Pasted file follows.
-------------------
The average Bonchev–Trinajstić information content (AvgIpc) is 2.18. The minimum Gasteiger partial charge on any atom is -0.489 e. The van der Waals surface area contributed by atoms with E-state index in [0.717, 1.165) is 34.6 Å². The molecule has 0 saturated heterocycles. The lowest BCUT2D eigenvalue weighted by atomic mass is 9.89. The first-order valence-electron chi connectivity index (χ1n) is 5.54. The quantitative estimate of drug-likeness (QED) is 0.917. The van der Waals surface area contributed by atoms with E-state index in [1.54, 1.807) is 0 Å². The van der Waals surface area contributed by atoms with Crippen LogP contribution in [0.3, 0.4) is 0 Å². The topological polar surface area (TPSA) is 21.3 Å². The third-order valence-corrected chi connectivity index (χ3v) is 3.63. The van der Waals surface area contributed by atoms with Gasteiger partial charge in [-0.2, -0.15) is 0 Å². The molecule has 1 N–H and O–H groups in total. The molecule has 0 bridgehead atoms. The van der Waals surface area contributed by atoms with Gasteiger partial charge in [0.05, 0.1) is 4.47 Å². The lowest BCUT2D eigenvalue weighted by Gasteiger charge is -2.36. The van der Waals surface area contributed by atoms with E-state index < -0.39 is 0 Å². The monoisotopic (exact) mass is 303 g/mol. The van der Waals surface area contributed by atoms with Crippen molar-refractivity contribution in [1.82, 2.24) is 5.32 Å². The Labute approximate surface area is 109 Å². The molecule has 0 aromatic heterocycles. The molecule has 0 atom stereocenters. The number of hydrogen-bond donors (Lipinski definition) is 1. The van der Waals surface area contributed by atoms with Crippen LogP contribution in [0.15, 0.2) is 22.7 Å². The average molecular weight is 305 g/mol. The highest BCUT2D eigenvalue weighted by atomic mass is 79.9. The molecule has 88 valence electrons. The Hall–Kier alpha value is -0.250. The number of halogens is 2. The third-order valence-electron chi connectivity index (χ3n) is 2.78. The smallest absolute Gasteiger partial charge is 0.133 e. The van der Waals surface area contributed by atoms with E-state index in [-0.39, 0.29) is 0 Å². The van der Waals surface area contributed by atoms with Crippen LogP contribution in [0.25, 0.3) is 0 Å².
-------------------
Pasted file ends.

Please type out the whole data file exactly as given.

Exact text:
The average Bonchev–Trinajstić information content (AvgIpc) is 2.18. The minimum Gasteiger partial charge on any atom is -0.489 e. The van der Waals surface area contributed by atoms with E-state index in [0.717, 1.165) is 34.6 Å². The molecule has 0 saturated heterocycles. The lowest BCUT2D eigenvalue weighted by atomic mass is 9.89. The first-order valence-electron chi connectivity index (χ1n) is 5.54. The quantitative estimate of drug-likeness (QED) is 0.917. The van der Waals surface area contributed by atoms with E-state index in [1.54, 1.807) is 0 Å². The van der Waals surface area contributed by atoms with Crippen LogP contribution in [0.3, 0.4) is 0 Å². The topological polar surface area (TPSA) is 21.3 Å². The third-order valence-corrected chi connectivity index (χ3v) is 3.63. The van der Waals surface area contributed by atoms with Gasteiger partial charge in [-0.2, -0.15) is 0 Å². The molecule has 1 N–H and O–H groups in total. The molecule has 0 bridgehead atoms. The van der Waals surface area contributed by atoms with Gasteiger partial charge in [0.05, 0.1) is 4.47 Å². The lowest BCUT2D eigenvalue weighted by Gasteiger charge is -2.36. The van der Waals surface area contributed by atoms with E-state index < -0.39 is 0 Å². The monoisotopic (exact) mass is 303 g/mol. The van der Waals surface area contributed by atoms with Crippen molar-refractivity contribution in [1.82, 2.24) is 5.32 Å². The Labute approximate surface area is 109 Å². The molecule has 0 aromatic heterocycles. The molecule has 0 atom stereocenters. The number of hydrogen-bond donors (Lipinski definition) is 1. The van der Waals surface area contributed by atoms with Crippen LogP contribution in [0.15, 0.2) is 22.7 Å². The average molecular weight is 305 g/mol. The highest BCUT2D eigenvalue weighted by atomic mass is 79.9. The molecule has 88 valence electrons. The Hall–Kier alpha value is -0.250. The number of halogens is 2. The third-order valence-electron chi connectivity index (χ3n) is 2.78. The smallest absolute Gasteiger partial charge is 0.133 e. The van der Waals surface area contributed by atoms with E-state index in [-0.39, 0.29) is 0 Å². The van der Waals surface area contributed by atoms with Crippen LogP contribution in [0.25, 0.3) is 0 Å².